Compasses were not an issue item to line or staff officers, for the most part. The only thing that an officer got from Uncle Sam or Jeff Davis either one was his commission papers and a bimonthly paycheck, so if he wanted a compass, it was up to him to procure one.

Makes me wonder about the level of proffeciency that most officers would have had with them. Even in the modern military where land navigation is an intergral part of an officer's training, the old joke is that the most dangerous thing in the Army was a 2Lt with a map and compass. :)

TheSignalCorpsGuy
12-21-2006, 08:02 AM
In ref to a Compass not being issued to Field Officers that may be true, however part of the Signal Corps "Kit" included a Compass which was issued.

Signal units were 'attached' and then 'detached' from various staffs throughout the war. When they found a place to communicate it was usually up high and the Compass came in handy not only for them to get from place to place but to make rough maps of the terrain they saw on those pearches with their 30 power telescopes.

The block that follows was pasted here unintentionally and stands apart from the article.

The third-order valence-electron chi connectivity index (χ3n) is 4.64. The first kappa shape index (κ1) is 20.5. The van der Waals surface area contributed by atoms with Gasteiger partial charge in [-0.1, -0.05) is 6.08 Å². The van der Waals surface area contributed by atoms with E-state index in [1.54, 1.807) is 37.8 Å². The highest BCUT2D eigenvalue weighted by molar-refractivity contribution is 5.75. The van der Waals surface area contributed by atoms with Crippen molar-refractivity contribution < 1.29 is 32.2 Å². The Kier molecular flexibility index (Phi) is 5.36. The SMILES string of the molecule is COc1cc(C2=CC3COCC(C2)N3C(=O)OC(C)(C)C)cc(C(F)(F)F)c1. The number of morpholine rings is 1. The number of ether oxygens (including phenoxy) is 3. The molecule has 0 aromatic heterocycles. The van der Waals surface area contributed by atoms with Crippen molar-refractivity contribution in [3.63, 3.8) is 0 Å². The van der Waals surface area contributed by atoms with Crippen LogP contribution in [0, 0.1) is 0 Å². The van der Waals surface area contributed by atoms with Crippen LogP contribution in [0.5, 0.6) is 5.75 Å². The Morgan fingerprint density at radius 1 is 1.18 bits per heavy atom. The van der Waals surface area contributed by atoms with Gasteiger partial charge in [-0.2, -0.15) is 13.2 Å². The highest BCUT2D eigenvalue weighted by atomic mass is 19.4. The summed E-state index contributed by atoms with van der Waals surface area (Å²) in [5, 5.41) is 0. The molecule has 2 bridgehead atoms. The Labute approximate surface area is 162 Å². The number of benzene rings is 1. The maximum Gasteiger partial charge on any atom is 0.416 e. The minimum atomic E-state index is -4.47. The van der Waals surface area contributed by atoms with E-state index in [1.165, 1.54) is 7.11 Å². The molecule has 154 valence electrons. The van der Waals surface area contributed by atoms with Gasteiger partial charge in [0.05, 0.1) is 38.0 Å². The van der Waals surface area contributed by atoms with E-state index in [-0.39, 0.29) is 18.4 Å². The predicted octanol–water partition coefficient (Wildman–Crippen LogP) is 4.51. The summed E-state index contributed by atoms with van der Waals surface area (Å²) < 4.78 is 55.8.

In the Federal Army to be in Signal Corps you had to pass a battery of exams for both Officer and Enlisted. Map reading using a compass coupled with basic cartography was one of the exams.

Pete K
12-21-2006, 08:51 AM
Having taught Boy Scouts and my Geography classes basic orienteering I can understand the confusion some folks have. I have also noted adults have an harder time learning than teens! (now add in the attitude some re-enactors have and....)

CapitolGuards
12-21-2006, 09:02 AM
In ref to a Compass not being issued to Field Officers that may be true, however part of the Signal Corps "Kit" included a Compass which was issued.

You're talking about specialized unit equipment, not an item that was issued to every shoulder-strapped fellow who swung a toad-sticker. The topographic engineers and engineers/pioneers had compasses as well, but it was a special tool they had for their mission.

7thMDYankee
12-21-2006, 09:48 AM
Mr. Schultz,

Here is my question in regard to your post: Was the Signal Corps comprised mainly of regular army or volunteer officers?

Some time ago I came across this article; Educating the Civil War Generals: West Point, 1833-1861 by James L. Morrison, Jr. (Military Affairs, Vol. 38, No. 3 (Oct., 1974), pp. 108-111). You can find the full text posted on JSTOR.

If you cannot gain access to the article, it essentially examines the criticisms West Point received through much of the ante bellum period about the training officers were receiving. There was a heavy emphasis on engineering and related subjects, but severely lacking in matters of the military. This would almost suggest that the "average" West Point graduate possessed at least the rudimentary skills that may be required for the signal corps. Would you agree?

Thank you in advance.

TheSignalCorpsGuy
12-21-2006, 11:18 AM
I agree Mr Jahnke. Thanks for bringing that out.